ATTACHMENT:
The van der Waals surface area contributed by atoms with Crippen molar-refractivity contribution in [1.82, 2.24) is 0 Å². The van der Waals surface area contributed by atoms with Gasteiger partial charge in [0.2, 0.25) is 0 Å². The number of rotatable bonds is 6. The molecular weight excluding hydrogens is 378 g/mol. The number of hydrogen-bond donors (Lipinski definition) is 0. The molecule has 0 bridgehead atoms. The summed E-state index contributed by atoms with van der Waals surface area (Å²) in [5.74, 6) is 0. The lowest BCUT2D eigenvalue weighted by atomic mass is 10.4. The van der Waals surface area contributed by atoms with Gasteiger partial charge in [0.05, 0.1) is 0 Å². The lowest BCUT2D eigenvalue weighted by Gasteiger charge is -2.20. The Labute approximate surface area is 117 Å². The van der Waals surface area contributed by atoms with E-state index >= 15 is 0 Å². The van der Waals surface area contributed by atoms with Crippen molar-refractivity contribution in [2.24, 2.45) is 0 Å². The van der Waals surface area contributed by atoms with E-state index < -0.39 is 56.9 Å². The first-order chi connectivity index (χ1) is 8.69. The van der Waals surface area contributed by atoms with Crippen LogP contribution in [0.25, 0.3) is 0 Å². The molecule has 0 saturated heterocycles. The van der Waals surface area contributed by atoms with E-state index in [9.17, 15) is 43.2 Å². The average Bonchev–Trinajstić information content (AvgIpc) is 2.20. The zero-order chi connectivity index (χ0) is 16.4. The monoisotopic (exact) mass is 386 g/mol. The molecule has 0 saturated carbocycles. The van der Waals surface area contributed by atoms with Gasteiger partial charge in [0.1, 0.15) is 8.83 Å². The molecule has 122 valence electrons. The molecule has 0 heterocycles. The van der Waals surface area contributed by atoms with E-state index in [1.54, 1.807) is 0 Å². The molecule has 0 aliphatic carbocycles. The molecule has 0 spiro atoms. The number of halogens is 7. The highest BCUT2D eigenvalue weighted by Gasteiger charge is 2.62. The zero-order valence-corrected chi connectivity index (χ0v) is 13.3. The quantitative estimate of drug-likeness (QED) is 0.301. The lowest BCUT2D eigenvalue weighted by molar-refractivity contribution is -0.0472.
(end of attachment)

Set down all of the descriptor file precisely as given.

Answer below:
The van der Waals surface area contributed by atoms with Crippen molar-refractivity contribution in [1.82, 2.24) is 0 Å². The van der Waals surface area contributed by atoms with Gasteiger partial charge in [0.2, 0.25) is 0 Å². The number of rotatable bonds is 6. The molecular weight excluding hydrogens is 378 g/mol. The number of hydrogen-bond donors (Lipinski definition) is 0. The molecule has 0 bridgehead atoms. The summed E-state index contributed by atoms with van der Waals surface area (Å²) in [5.74, 6) is 0. The lowest BCUT2D eigenvalue weighted by atomic mass is 10.4. The van der Waals surface area contributed by atoms with Gasteiger partial charge in [0.05, 0.1) is 0 Å². The lowest BCUT2D eigenvalue weighted by Gasteiger charge is -2.20. The Labute approximate surface area is 117 Å². The van der Waals surface area contributed by atoms with E-state index >= 15 is 0 Å². The van der Waals surface area contributed by atoms with Crippen molar-refractivity contribution in [2.24, 2.45) is 0 Å². The van der Waals surface area contributed by atoms with E-state index < -0.39 is 56.9 Å². The first-order chi connectivity index (χ1) is 8.69. The van der Waals surface area contributed by atoms with Crippen LogP contribution in [0.25, 0.3) is 0 Å². The molecule has 0 saturated heterocycles. The van der Waals surface area contributed by atoms with E-state index in [9.17, 15) is 43.2 Å². The average Bonchev–Trinajstić information content (AvgIpc) is 2.20. The zero-order chi connectivity index (χ0) is 16.4. The monoisotopic (exact) mass is 386 g/mol. The molecule has 0 saturated carbocycles. The van der Waals surface area contributed by atoms with Gasteiger partial charge in [0.1, 0.15) is 8.83 Å². The molecule has 122 valence electrons. The molecule has 0 heterocycles. The van der Waals surface area contributed by atoms with E-state index in [1.54, 1.807) is 0 Å². The molecule has 0 aliphatic carbocycles. The molecule has 0 spiro atoms. The number of halogens is 7. The highest BCUT2D eigenvalue weighted by Gasteiger charge is 2.62. The zero-order valence-corrected chi connectivity index (χ0v) is 13.3. The quantitative estimate of drug-likeness (QED) is 0.301. The lowest BCUT2D eigenvalue weighted by molar-refractivity contribution is -0.0472.